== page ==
“Innovation, entrepreneurship, sustainability”: those buzzwords of our time are given as the recipe to drive the dynamics of emerging economies or to revitalize the ailing European economies. Would that really be the angular stone upon which to build a livable “living together” for the world of today (that we borrow from our grand-children)? My answer is negative.
Our planet is in danger. Threatened by environmental changes (desertification, water wars, depletion of natural resources, species extinction,…), by the cancer of corruption, by the growing inequality, by exclusion, by violence (in cities, in families, in schools) we come to realize that something must be wrong in the way we run our planet, our societies. We cannot continue to abuse of our planet, to idealize “growth”, to let corporations to focus more on “money” rather than on the “person”, to let the benefits of globalization lost in its uncontrolled externalities, while the financiarisation and the commoditization of everything make their dramatic consequences increasingly visible. The train of globalization has no driver, a chaotic track and a foggy future: our hope that scientific progress and innovation will solve problems (if not produce a land of milk and honey) is wishful thinking, particularly at a time when we see a global apartheid in the offing. In short, the dominant neo-liberal model – that has led to so much progress and benefits – is showing its limits and the most enlightened thought leaders see that to rely on it does drive us to the wall.
Where can change come from? A change of tools, old wine in new bottles won’t do: we need a change of our dominant paradigm, we need a change in our priorities, we need to review our values, to invent a new future. Where to start in a world that has no global governance, where governments are often prisoners of short term, individuals are searching for meaning, where the civil society still hesitates to occupy the streets? To bring about the necessary change we will be more effective starting in a place where there is power: the enterprise. The enterprise is the institution, by excellence, where value is created (jobs, products and services, innovation, taxes contribution, community development, etc…) and value creation is associated with power – that brings “responsibility” (“power oblige”). Hence the necessity to initiate the needed transformation through a mindset change of the men and women at the top of the corporation: they have power and can make a difference. Business schools then have a key role to play: they produce future business leaders, they train current managers and try to enlighten corporate top executives. They influence, they “program” all those who trust them as a place to acquire or develop leadership and managerial competence. However, in most business schools, they are taught to have full confidence in the hand of the market, to focus on maximizing shareholder value, to use man as a “resource” (as a machine or a greenback), to minimize tax contribution, that “the end may justify the means”, that “if others do it I have to do it”… One should not then be surprised that with such managerial gospel we do produce more moral morons than responsible leaders. It is not an elective course in ethics, occasional references to CSR or to codes of conduct in the core curriculum, that will strengthen the student’s moral fiber or the moral compass of the manager. The business school curriculum has to be reviewed, changed to include a challenge of the dominant paradigm, a discussion of the purpose of the firm, and include new courses (e.g. history, sociology, imagination, spirituality, common sense).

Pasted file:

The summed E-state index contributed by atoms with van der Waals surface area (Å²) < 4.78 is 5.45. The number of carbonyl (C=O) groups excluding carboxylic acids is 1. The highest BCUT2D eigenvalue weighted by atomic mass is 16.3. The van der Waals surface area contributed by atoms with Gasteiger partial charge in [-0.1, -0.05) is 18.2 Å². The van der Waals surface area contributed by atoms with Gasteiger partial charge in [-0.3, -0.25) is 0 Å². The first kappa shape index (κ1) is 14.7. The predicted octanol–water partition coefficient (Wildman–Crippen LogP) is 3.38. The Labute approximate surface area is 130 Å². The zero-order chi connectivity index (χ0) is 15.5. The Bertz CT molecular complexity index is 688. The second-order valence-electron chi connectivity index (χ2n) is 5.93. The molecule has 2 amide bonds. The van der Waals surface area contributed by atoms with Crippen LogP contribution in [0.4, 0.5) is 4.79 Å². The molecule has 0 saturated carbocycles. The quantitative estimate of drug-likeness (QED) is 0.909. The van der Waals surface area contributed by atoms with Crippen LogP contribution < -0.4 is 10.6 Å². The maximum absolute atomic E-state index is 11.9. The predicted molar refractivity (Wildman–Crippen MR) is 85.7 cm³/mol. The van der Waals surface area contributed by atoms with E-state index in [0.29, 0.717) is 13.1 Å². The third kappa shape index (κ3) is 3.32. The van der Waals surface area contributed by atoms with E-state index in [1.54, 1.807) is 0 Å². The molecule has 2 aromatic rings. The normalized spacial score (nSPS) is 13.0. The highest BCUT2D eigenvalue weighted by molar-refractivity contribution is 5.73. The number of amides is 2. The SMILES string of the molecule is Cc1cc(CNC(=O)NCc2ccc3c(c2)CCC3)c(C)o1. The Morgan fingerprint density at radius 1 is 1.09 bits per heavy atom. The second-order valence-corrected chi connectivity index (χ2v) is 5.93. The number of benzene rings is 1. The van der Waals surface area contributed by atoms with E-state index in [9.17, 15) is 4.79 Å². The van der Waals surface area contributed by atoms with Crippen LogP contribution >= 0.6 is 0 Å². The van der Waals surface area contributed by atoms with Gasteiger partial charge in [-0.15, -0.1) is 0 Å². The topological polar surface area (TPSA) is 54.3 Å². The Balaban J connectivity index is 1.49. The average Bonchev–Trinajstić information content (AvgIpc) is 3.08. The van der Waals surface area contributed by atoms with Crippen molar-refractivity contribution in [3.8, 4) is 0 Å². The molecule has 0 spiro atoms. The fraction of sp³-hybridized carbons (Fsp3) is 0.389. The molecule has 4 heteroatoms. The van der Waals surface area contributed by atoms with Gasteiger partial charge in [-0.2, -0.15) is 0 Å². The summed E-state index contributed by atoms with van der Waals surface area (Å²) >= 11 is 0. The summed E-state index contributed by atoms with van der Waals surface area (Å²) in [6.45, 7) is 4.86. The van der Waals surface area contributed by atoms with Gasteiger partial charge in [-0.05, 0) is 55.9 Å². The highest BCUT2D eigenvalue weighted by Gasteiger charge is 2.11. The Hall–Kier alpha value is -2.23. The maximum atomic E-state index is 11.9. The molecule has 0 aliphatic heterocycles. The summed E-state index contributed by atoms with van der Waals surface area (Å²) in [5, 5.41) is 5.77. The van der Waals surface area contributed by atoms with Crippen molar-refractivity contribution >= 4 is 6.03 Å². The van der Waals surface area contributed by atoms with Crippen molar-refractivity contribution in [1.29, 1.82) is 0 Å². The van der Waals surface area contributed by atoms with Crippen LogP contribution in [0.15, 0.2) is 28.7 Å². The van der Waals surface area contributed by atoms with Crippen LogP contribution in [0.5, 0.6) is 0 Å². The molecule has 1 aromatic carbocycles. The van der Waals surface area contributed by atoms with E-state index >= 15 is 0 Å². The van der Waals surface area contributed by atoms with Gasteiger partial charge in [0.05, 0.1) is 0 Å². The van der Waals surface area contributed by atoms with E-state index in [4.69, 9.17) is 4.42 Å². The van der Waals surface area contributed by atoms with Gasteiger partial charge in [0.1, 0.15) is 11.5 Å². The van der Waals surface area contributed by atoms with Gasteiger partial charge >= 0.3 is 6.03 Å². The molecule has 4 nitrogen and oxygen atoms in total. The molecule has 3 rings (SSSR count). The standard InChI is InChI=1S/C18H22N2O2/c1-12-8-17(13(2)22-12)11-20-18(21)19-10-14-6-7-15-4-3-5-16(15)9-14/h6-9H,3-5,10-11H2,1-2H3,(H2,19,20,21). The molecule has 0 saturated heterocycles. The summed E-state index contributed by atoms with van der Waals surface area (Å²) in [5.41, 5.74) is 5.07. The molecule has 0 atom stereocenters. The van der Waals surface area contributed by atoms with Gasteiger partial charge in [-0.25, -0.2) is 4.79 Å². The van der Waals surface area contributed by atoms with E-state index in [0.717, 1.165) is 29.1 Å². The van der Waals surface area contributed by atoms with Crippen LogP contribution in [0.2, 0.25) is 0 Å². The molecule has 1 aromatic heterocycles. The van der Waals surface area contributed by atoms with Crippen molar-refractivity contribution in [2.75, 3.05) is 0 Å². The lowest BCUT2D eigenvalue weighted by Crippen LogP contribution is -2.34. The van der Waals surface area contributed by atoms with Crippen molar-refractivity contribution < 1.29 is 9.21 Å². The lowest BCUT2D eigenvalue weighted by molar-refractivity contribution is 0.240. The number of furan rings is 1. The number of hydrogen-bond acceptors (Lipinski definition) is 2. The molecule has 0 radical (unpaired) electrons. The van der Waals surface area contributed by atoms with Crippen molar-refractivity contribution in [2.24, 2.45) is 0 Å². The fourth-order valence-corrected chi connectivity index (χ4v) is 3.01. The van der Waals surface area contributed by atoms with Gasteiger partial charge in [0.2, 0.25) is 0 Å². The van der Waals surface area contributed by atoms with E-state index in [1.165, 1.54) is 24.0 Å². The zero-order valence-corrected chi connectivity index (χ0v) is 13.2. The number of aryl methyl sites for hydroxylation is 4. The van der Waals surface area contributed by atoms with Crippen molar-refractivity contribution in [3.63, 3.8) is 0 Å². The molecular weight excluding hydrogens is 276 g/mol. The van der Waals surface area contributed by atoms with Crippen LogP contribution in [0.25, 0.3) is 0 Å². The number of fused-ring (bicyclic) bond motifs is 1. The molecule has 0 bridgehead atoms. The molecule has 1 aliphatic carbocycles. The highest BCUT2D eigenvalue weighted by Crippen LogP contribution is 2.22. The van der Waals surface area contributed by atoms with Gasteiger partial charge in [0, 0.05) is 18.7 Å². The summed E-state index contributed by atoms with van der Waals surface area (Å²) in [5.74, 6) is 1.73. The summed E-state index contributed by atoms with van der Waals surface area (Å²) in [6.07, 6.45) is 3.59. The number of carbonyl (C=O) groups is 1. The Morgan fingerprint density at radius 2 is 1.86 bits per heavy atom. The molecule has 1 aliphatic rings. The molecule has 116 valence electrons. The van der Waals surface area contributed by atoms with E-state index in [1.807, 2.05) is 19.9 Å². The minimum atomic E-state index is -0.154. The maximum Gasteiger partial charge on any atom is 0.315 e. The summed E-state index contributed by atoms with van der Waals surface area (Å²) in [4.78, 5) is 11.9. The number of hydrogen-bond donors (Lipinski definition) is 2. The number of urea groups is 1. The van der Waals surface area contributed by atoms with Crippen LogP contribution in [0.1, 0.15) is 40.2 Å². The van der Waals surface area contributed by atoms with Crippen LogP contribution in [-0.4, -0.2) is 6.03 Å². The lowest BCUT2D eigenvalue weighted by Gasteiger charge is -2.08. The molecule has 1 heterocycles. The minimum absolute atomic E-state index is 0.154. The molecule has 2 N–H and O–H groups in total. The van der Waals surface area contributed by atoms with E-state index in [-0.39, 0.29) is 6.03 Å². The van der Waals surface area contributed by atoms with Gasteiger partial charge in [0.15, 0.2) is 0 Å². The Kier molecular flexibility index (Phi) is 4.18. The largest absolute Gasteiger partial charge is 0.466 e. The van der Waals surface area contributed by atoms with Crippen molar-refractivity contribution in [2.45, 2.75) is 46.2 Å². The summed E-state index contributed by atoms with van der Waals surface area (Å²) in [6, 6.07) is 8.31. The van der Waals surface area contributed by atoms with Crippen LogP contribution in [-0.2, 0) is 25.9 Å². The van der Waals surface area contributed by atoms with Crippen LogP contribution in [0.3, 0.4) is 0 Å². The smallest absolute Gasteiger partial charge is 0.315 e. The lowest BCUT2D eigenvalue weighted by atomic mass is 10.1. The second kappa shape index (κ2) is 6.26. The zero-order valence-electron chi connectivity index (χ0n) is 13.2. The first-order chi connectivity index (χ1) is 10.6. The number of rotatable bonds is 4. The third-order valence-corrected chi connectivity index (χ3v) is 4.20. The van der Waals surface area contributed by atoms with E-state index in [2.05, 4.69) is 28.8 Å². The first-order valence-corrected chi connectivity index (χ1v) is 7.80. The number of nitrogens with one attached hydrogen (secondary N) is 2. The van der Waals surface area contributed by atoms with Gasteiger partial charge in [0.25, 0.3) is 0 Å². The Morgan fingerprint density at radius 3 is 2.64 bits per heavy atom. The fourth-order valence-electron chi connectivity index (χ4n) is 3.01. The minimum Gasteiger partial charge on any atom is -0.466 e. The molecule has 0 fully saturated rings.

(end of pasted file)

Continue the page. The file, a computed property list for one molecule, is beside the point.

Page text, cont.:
The scope of the necessary transformation is significant, hard to implement with a faculty often rooted in the past and “programmed” in the dominant paradigm, with Deans often avoiding risks associated with drastic changes or radical innovations. We need to find enlightened deans, willing to take the less travelled road, to take risk, to innovate (beyond emerging teaching technologies such as MOOCs). Alternatively we need to create original learning institutions that rely upon a concept of management education based on a new definition of the purpose of the firm to create value for the benefit of the society (“Business to serve the economy, Economy to serve the Common Good, Common Good to serve the person). The world has changed, a new “civilization” is in the offing where sustainability should be fueled by “responsibility”. Not a dream. Let’s not wait that nature and society use violence to tell us it is too late.